Community College Pride

Connee_Jazmin.jpegJazmin Valenzuela offered us this testimonial to the value of a community college education. Jazmin is currently a senior at UC Santa Barbara. At left, she was our guest speaker at a fundraiser in 2015, pictured here with Connee Freeman, former Urban Foundation board member.

"After high school, I begrudgingly began attending community college. My plans of going to a four year school didn’t pan out and I felt defeated. I was angry because I felt like I had to settle for less, and upset because I thought to myself, “this place is for kids who don’t know where to go or what they want.”

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From Member to Intern

I have been a part of Kid City since 2012 and received help with applying to college. I soon became close to Laura, Alma and Anne and knew I could count on them for support.

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At the time, I was really stressed with the idea of applying to college and scholarships. However, every time I entered Kid City, I would feel relieved and knew everything would turn out great. I was paired with a mentor and we worked together on my personal statements. Kid City provided me with academic support and also with emotional support. Laura had us read and discuss an article about "impostor syndrome" and I related so much to it. She made me rethink my feeling of being an imposter and taught me to be more confident and take ownership of my hard work. 

Since I joined Kid City, I have always tried to give back in any way. I volunteered during Splash of LA and was part of college panels. This summer I wanted to play a bigger role and decided to become a Kid City intern.

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Monologue/Dialogue

Two years ago, just before entering her first year at UCLA, Jocelyn Martinez wrote this essay in response to reading Martin Luther King Jr.’s “Letter from Birmingham Jail” while in my pre-college writing workshop at Kid City. A year later, Jocelyn, together with Maria Alonso taught the pre-college writing workshop. This week, to commemorate the MLK Jr. holiday, I asked one of Jocelyn's students to reflect on the meaning of her essay, two years later. In this way, students continue to be in dialog with Dr. King and with each other.

Monologue/Dialogue, by Jocelyn Martinez

Martin Luther King Jr. famously wrote, in his now renowned letter from Birmingham jail, that the American South of his time tragically lived in “monologue rather than dialogue.” Using such a loaded phrase, King captured an unjust American truth: the story of America is that of the white man; his African-American brothers, and other minorities, are largely ignored. Disgusted by the injustice of segregation and the degrading inferiority thrust upon thousands of African-Americans, Martin Luther King dedicated his time and efforts to making the story of America a story of all. To obtain such results, King first had to induce a shift from monologue to dialogue.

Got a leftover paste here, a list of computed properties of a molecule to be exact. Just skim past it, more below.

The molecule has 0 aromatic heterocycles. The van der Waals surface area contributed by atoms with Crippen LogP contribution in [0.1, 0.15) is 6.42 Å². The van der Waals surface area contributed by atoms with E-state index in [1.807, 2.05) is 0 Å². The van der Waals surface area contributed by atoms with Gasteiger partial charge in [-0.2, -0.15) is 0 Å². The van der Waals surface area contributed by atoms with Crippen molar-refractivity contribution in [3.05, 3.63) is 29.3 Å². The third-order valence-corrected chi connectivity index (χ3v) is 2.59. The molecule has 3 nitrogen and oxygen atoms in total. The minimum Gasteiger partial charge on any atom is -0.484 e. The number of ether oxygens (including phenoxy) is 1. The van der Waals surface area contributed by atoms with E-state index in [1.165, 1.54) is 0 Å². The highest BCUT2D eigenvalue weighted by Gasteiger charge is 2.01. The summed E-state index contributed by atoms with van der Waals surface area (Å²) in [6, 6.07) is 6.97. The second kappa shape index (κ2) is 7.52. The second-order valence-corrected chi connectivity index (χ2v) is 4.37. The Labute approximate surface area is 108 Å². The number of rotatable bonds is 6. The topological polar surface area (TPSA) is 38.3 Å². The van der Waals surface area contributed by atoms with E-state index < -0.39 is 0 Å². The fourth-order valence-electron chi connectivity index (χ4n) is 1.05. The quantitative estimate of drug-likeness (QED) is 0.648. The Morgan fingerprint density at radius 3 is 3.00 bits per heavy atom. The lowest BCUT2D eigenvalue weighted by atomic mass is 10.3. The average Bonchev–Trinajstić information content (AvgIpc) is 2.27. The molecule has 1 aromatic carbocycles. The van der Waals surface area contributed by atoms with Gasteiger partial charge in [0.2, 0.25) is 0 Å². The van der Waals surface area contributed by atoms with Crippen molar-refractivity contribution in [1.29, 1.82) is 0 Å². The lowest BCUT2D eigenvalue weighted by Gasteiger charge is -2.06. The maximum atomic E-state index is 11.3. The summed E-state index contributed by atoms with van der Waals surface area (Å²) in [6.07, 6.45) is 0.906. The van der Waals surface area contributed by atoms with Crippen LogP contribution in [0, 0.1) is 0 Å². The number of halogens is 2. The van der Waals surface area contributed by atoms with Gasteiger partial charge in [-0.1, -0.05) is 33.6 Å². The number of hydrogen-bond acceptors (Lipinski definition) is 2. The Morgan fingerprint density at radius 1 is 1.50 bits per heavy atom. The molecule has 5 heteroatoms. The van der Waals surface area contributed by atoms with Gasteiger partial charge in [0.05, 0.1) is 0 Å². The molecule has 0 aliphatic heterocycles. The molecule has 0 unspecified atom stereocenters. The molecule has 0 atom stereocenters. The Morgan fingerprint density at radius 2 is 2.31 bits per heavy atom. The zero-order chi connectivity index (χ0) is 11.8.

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Saul Nolasco: SMC to UCSB

Blog_Saul_Pic.jpgSaúl Nolasco, a former Santa Monica College student now at UC Santa Barbara, is finishing his first quarter and jokes that classes are too easy.

At first being away from his mother and little sister made him homesick. But he joined Hermanos Unidos and La Escuelita, clubs that help him stay active and give back to the community. At La Escuelita Saúl tutors local kids in math and helps them with homework. Saúl says that the clubs helped him adjust to campus life. "My homesickness subsided as soon as I joined Hermanos Unidos and La Escuelita. These two clubs on campus have helped with adjustment and reinforcement of being active. As a member of Hermanos Unidos I help promote academic excellence, community service, and social and personal development. As hermanos (brothers) we support each other as we prepare to graduate, thrive, and become respected leaders on campus and beyond." With Hermanos Unidos, Saúl volunteers at community events and is planning a Thanksgiving dinner for needy families.